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Ernul, North Carolina was settled around 1888, and was named after two brothers named James and Freeman Ernul. Ernul is located in Eastern North Carolina in NE Craven County, approximately 12 miles north of New Bern, the colonial capitol.
There is a small Post Office that was established in 1919, which operated from inside the local general store much like the one on the old television series "The Waltons". This Post Office was originally located at Askin, a small community approximately two miles South of Ernul on Hwy 17.
The current Post Office, as seen below, has operated from this building since 1969. The Ernul Post Office is located at 1000 Hill Neck Road and can be reached at 252-244-0149.
Pictured above is an image of the C.J. Heath General Store which was built in 1910. The Woodmen of the World held their lodge meetings in the upper part of the store. This store was located where the Ernul Post Office now stands.
Cliff and Carrie Fulcher Miller moved into the building for a home and lived there from 1926 until 1959.
Ernul Boy Scout Troop 193 meetings were also conducted here starting around 1960.
In the corner of this lot was a small store that Penn Willis operated, and Hubert Caton also ran the store at one time.
Fred Mills used the little store for a barber shop in the early 1900's. The child in the lower left corner is Vickie Whitford.
Above is an image of the C.J. Heath store in 1969 as it was burned to make room for the new Ernul Post Office.
Historically a farming community, Ernul's landscape was once dominated by flue-cured tobacco barns. Some of these barns still exist, but are slowly joining the archives of history as nothing but memories.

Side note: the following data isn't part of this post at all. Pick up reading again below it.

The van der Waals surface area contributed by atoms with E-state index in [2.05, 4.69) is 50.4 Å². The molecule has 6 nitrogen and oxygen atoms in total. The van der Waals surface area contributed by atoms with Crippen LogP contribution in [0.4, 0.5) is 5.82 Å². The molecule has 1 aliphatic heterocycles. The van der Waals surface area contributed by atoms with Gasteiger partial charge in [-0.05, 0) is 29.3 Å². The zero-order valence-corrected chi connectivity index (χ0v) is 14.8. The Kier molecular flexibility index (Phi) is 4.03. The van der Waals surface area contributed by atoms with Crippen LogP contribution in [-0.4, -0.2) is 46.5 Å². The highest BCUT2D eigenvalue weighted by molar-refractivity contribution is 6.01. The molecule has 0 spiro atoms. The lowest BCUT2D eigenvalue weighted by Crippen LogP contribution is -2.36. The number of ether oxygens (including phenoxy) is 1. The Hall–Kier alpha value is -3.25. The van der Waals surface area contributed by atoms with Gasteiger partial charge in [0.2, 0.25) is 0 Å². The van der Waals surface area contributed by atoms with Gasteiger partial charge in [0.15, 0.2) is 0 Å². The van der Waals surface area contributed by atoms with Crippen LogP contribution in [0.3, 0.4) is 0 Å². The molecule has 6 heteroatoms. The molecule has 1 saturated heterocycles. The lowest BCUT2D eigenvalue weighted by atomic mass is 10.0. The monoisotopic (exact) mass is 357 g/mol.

If you have any stories or pictures of tobacco farming from the old days, please feel free to share, and I will post them on this website.
This section will feature someone from the area that serves the community in some capacity such as volunteerism, mentoring, leadership, etc. Please submit nominations for this recognition, with a short description of the service that they perform. Please include contact information so that they can be reached for their concurrence to be published on this site. Contact Us
Mr. John Reginald “Reggie” Smith
Mr. Reggie is seen here engaged in his favorite past-time; preparing chocolate icing for his highly-regarded, ten-layer chocolate cakes.
If you travel Hill Neck Road on a regular basis, especially from along where Great Swamp Road joins, on towards the 2100 section, then you have probably seen our Person of the Month for June 2010, Mr. Reggie Smith. Chances are if you have seen Mr. Reggie along this stretch of road, then he was probably going about his usual chore of ridding his adopted section of Hill Neck Road of roadside litter. The fact that a need exists for someone to pick-up trash from the roadside does not reflect well on the human race in general, and the discussion of which would detract from the main reason for this story. Mr. Reggie was kind enough to grant me an interview for this story, and the transcription of this interview follows:
Question: How long have you been picking up trash from along Hill Neck Road?
Answer: “A little over a year, now.”
Question: What drives you to perform this service?
Answer: “After my heart surgery in 2008, I starting walking for exercise, and I would pick up aluminum cans, and decided that I might as well pick up the rest.”
Question: What is the most common item that you have found on the roadside?
Answer: “Fast food packages, soft drink cans, and beer cans.”
Question: What is the most unusual thing that you have found on the roadside?
Answer: “A fire hose wrench. I didn’t know what it was, so my son Stephen looked on the internet and found out what it was. I took it to the fire house (Little Swift Creek Vol. Fire Department), and they said it probably fell off of one of their trucks. I have also found a few pennies, nickels, and quarters—haven’t got rich yet!”
Question: Why do you think that people litter?
Answer: “I don’t know, but if they put two years in the Army, they would be more conscious of it.”
Question: What would you suggest to end littering?
Answer: “I have heard that in Canada, they have trash cans at stop signs; that might help. Also, set an example for your children when they’re little.”
Question: What would you like to say to people that litter?
Answer: “Help keep North Carolina clean and green.”
This is a photograph of Mr. Reggies barn, which he estimates to be around 80 years old. It is a remnant of the once-thriving tobacco farming industry here in Eastern North Carolina.